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Android’s Find My Device network is finally here to help Android users find their missing items

By Kenny Yeo - on 9 Apr 2024, 8:48am

Android’s Find My Device network is finally here to help Android users find their missing items

(Image source: Google)

Android’s answer to Apple’s Find My network is finally here. Google has just announced that its Find My Device network is up and it’s rolling out to Android devices all around the world, starting first with the US and Canada.

Android’s Find My Device network works just like Apple’s. When you misplace or lose your Android device, it continues to broadcast a secure Bluetooth signal that can be picked up by other compatible Android devices. And when these devices pick up that signal, they can then relay your device’s location back to you. It’s like crowdsourced finding but with the power of over a billion Android devices.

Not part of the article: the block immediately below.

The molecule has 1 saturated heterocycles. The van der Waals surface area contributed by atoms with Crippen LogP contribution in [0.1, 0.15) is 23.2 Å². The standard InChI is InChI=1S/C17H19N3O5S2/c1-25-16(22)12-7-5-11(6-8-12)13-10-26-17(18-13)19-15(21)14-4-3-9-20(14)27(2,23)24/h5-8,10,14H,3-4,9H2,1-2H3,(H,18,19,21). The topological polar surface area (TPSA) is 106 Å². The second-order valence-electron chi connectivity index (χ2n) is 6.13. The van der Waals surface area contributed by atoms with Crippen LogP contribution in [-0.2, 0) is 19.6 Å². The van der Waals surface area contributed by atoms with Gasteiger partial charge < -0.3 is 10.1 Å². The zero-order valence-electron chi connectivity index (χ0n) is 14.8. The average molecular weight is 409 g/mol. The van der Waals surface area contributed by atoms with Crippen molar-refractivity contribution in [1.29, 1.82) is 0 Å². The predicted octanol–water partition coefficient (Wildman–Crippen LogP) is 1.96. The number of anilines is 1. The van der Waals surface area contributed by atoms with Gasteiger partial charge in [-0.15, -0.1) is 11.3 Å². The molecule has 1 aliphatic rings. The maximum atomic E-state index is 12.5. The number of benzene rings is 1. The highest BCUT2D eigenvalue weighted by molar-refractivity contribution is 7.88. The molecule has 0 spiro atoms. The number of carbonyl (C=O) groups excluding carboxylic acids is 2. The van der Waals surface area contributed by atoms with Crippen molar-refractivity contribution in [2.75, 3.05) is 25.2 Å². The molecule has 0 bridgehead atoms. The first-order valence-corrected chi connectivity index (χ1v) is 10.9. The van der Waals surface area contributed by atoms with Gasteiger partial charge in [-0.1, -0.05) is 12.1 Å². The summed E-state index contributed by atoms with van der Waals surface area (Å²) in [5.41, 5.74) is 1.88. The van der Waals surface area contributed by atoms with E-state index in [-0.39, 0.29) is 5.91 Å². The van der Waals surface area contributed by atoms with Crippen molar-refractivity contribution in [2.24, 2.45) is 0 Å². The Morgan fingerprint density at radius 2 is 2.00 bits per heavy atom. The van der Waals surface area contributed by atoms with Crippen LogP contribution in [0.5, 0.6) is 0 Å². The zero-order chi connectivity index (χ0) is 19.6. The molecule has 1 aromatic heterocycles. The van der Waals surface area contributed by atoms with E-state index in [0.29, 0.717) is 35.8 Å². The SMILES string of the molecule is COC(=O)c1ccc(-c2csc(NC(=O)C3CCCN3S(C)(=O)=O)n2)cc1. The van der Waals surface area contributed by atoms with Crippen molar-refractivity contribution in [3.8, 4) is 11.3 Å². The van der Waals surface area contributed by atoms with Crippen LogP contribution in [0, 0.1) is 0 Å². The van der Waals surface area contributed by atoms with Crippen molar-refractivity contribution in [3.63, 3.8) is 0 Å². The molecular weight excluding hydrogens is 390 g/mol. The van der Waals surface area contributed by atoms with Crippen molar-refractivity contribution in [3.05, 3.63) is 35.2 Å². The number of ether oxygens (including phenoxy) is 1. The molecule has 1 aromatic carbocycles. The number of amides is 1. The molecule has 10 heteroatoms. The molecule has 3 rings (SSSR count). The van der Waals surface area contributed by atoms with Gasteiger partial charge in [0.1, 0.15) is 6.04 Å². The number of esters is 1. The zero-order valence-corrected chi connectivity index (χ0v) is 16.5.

The feature will be available on devices running Android 9 or later. Seeing that Android 9 was released in 2018, it’s safe to say that a lot of devices will support the Find My Device network.

Because this technology works primarily using Bluetooth, it’ll work even if your device is offline without cellular connectivity or Wi-Fi. For Pixel 8 and 8 Pro phones, it works even if your phones are powered down or are if it’s out of battery because there’s reserve power on the device that’s dedicated to the Bluetooth chip and this feature. However, it must be noted that the help page says it’s only “for several hours”.

From May onwards, the Android Find My Device network will start working with new Bluetooth trackers from Chipolo and Pebblebee, so you can start using the network to track your valuables or commonly misplaced items like your wallet and keys. Reports say Motorola, Jio, and Eufy will also come up with compatible tags too later this year.

To prevent people from abusing this technology and using it to stalk others, Google has included security and privacy features such as notifications if a tracker that doesn’t belong to you is moving with you. This notification will appear even if you are on an iPhone. Google is also applying limits to the number of times you can get a tracker’s location. 

To learn more about how Find My Device works, check out Google's dedicated page for Find My Device

Source: Google

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